Forward skin installed

November 11, 2016 – Wow! I guess I haven’t done any updates in a while.

I’ve been working towards getting the windshield installed. I wanted to install fans to help cool the avionics behind the panel, so I cut those holes, then I prepped the glareshield area for priming..

111016003 111016006

I then permanently installed the sub-panel structure. I had previously painted it white for possible added light under there.

111016005 111016004

I realized that I hadn’t dimpled the flanges of the firewall where the top skin will attach, so I did that.

111016007 111016008

I painted the underside of the skin flat black where it would be above the panel, then i back-riveted the attach angles for the panel..

111016010 111016009 111016011

Time to close up. I shot what I could by myself.

111016012

This is where some time got away from me. I had to get help to finish riveting the skin, and during that time we took a short vacation. But I got my friend Wilson to come and help, and we got the rest of the skin shot on in pretty short order.

111016013

I cleaned up the glareshield for painting. Had one more day of halfway decent weather before it cooled off and rained for a week or so, so I got the paint done. I found some spray on truck bed liner paint that I thought I’d try. It has a nice texture and is flat. I think it looks nice.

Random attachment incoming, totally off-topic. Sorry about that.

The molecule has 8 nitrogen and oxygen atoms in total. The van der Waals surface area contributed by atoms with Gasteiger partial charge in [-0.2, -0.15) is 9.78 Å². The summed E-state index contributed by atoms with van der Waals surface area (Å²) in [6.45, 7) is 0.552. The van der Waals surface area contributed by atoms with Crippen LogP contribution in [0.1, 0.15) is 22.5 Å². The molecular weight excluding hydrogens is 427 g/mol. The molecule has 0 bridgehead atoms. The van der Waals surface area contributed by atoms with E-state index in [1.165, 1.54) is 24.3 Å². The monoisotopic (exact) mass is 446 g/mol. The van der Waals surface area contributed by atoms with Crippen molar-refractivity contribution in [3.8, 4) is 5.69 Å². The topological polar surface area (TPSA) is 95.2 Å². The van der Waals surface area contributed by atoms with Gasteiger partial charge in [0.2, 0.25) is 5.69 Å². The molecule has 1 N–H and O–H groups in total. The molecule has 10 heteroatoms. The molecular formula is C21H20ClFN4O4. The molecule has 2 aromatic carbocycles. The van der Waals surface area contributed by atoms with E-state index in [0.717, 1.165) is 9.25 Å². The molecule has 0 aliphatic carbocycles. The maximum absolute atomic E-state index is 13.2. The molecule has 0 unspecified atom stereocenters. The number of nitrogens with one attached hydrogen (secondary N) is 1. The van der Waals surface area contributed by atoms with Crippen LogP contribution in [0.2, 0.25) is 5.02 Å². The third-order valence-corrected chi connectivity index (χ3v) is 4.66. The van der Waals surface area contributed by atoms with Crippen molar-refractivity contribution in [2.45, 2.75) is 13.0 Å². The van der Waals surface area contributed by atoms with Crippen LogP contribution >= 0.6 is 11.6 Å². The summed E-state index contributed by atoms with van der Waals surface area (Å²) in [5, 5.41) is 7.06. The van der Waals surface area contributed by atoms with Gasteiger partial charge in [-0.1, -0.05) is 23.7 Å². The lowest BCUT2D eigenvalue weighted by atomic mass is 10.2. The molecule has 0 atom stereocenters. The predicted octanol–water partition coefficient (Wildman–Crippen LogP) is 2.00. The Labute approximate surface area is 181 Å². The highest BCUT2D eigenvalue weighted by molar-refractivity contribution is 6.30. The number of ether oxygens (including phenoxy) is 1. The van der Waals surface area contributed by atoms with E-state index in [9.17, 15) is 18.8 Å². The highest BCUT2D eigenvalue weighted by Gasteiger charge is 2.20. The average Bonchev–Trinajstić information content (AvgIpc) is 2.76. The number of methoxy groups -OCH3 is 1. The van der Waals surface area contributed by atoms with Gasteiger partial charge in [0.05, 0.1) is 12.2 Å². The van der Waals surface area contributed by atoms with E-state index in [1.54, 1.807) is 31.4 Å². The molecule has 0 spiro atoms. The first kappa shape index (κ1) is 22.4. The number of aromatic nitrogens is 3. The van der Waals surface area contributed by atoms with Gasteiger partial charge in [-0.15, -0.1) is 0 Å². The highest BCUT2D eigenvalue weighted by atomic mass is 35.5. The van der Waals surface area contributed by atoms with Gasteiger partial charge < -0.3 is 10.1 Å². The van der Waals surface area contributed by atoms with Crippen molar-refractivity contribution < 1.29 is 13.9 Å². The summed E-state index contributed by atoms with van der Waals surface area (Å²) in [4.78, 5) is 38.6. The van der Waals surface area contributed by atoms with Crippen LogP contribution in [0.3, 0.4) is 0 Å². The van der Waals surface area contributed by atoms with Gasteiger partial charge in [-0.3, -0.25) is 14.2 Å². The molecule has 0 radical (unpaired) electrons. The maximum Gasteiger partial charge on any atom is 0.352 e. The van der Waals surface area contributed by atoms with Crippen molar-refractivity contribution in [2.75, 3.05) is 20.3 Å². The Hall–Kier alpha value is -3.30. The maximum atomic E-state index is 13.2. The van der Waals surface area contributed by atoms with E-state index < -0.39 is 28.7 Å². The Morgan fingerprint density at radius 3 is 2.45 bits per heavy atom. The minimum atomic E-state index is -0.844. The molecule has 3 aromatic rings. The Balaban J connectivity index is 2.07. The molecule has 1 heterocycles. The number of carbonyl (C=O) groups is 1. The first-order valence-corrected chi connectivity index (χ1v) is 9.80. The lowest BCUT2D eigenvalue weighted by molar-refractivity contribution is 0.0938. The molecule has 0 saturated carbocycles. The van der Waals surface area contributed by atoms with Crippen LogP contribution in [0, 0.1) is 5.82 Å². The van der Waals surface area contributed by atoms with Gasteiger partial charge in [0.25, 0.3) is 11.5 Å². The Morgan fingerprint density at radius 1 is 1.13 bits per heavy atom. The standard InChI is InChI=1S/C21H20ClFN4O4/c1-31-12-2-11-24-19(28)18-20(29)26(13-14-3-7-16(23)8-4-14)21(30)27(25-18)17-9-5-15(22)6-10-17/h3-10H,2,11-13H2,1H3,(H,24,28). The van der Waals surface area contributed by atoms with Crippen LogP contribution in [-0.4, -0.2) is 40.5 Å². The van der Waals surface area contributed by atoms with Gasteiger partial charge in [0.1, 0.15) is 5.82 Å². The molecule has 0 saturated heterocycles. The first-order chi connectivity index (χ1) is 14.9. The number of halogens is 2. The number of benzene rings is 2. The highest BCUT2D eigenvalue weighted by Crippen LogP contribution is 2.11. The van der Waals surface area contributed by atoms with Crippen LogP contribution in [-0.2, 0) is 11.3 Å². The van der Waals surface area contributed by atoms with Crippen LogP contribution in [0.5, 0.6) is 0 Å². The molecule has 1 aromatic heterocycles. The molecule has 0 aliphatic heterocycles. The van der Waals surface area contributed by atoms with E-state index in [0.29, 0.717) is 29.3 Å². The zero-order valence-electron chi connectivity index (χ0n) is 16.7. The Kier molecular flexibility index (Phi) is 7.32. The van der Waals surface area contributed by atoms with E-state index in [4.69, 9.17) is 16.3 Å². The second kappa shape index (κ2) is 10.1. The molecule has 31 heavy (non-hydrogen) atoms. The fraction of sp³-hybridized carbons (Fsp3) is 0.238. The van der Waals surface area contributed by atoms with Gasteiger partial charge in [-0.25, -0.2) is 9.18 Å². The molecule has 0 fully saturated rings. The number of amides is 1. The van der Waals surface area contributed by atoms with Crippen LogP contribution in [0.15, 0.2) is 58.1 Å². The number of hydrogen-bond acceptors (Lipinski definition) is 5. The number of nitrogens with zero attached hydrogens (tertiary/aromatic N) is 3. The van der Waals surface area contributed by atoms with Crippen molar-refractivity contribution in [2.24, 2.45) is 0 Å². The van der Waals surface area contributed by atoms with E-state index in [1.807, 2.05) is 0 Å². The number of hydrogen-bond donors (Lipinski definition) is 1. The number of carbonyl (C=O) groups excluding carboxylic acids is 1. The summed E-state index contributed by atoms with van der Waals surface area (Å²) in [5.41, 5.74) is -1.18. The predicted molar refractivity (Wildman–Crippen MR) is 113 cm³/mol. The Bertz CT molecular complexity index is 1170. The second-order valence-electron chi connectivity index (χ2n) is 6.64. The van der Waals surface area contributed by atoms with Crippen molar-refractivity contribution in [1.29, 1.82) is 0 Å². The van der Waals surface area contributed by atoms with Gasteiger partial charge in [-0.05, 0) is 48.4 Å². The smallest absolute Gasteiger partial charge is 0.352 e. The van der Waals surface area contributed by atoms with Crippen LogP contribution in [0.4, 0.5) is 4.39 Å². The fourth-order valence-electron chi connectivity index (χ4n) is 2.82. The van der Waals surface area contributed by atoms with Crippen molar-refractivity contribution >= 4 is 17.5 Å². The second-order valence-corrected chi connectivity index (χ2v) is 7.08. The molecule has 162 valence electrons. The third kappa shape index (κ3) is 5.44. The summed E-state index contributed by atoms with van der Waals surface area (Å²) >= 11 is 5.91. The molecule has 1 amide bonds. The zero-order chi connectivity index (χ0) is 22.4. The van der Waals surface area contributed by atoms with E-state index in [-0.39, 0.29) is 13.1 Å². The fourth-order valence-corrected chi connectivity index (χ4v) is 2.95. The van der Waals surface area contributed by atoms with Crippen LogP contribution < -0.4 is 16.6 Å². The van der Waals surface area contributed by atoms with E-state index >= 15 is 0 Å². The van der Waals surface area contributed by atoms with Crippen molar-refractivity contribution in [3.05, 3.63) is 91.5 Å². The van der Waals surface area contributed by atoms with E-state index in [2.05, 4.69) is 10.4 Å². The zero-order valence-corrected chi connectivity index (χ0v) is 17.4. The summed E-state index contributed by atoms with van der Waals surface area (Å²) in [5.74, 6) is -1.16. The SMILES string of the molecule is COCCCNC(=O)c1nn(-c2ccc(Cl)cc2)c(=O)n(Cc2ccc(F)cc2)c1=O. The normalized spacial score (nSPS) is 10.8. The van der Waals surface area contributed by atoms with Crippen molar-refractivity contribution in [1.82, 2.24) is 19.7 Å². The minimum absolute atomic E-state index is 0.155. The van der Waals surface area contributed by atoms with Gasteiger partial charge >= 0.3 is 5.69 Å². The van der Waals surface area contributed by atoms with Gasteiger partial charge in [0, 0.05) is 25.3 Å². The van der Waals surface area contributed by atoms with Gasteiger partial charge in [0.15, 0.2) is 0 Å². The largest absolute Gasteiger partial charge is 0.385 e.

111016014 111016015 111016016

I had to tidy up a few things: I installed the rollbar brace, and I had to resecure some clamps for the fuel vent lines. I had to move the vent lines so I could rivet in some of those locations.

111016001 111016002

Time: 11:00

Read more

Canopy and windshield work

October 3, 2016 – I’ve spent an awful lot of time on the ledge with this canopy, but I think I can move on…

100316005I’ve been happy with the roll of the canopy, but due to the slightly wide dimension of the canopy, the side skirts were not flush with the skins. The skirts had a consistent 1/8″ gap front to back. I had no idea how to fix that, or if it was something I even needed to worry about. After consulting with a few friends, I concluded that I needed to do something.

I decided to try bending the lower edge of the skirts in. I used a hand seamer, very carefully working the length of the skirts, front to back. I used the lower edge of the inner brace as the bend point.

Now, I can barely get a fingernail under there.

100316004100316007

I installed the rollbar.

100316001

I have also trimmed and sanded the windshield to get it ready to install. I removed the blue plastic from the top skin where the glareshield will be painted. I’m going to install fans on the glareshield, so I’ll have to get those and drill the holes first.

100316002

Time: 4:20

Read more

Canopy and windshield work

September 15, 2016 – In the last post I described how I prepped the forward top skin for installation before I could install the windshield. One of the things I had done previously bugged me a little bit as far as maintainability is concerned.

The fuel vent lines are clamped in place as they run from the inlets to the tanks. I realized when the top skin is installed, I wouldn’t be able to get to the top clamp if I ever had to remove a vent tube. So I removed the screw and nut for that clamp, and I installed nutplates in the left and right top gussets.

091516001 091516002